Second Nucleophilic Addition
Next we compared reaction energy profiles calculated for methoxide nucleophilic displacement of nitro group at C4 (Figure 7) versus addition to imidate group at C1 (Figure 8) with intermediate 4. Activation energies were found to be 4.54 kcal/mol versus 3.26 kcal/mol, respectively, with a difference of 1.28 kcal/mol, in favor of the addition to imidate group.
Figure 7. Reaction energy profile calculated for nucleophilic attack at C4
Figure 8. Reaction energy profile calculated for addition to imidate group
Similar to the conversion of intermediate 3 to 4, we reasoned that the resultant intermediate 5 will undergo proton exchange with methanol to form the neutral intermediate 6 (Figure 9), with a LUMO energy of -0.67 eV, electrophilic enough for reaction with the third equivalent of methoxide, for displacement of the nitro group.
Figure 9. Proposed reaction mechanism with multiple nucleophilic reactions
Third Nucleophilic Addition
With intermediate 6, we have only one electrophilic center to consider. Remarkably, the reaction energy profile calculated for methoxide displacement of the C4 nitro group exhibits two energy peaks (Figure 10), with oxygen to C4 distance of 2.1 Å and 1.8 Å, respectively. Follow-up calculation for the 2.4 Å to 1.6 Å portion of the energy profile at higher resolution, with a step size of 0.05 Å (Figure 11), shows clearly the presence of two energy peaks, one at 2.15 Å and one at 1.85 Å.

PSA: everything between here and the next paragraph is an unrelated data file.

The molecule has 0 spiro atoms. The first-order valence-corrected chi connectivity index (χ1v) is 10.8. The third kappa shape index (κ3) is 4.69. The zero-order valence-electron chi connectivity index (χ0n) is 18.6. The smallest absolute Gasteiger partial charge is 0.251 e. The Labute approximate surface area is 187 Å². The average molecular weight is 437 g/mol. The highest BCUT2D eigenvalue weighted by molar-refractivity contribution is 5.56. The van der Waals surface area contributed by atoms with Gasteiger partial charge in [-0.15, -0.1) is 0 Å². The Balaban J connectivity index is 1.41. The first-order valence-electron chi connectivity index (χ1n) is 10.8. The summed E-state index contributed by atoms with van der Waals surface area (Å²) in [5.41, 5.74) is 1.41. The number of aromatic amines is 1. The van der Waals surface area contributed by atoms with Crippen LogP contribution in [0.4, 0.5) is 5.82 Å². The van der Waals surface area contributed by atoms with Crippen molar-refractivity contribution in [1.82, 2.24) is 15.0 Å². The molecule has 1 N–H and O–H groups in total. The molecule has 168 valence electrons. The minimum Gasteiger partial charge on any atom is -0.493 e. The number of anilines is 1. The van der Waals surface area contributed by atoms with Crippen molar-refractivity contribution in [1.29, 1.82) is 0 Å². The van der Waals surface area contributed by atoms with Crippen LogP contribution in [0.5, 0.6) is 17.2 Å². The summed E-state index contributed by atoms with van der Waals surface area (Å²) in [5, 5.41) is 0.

Transition state calculation of both structures revealed that only the structure at 1.85 Å has an imaginary frequency at i331 cm-1 which corresponds to the bonds being made and broken, satisfying key computational chemistry criteria as transition state (Figure 12). And the result provides an estimated activation energy of 5.59 kcal/mol for this rate limiting step, consistent with a room temperature reaction.
Figure 10. Reaction energy profile calculated for nucleophilic attack of intermediate 6 at C4
Figure 11. Reaction energy profile between 2.4 Å and 1.6 Å with a step size of 0.05 Å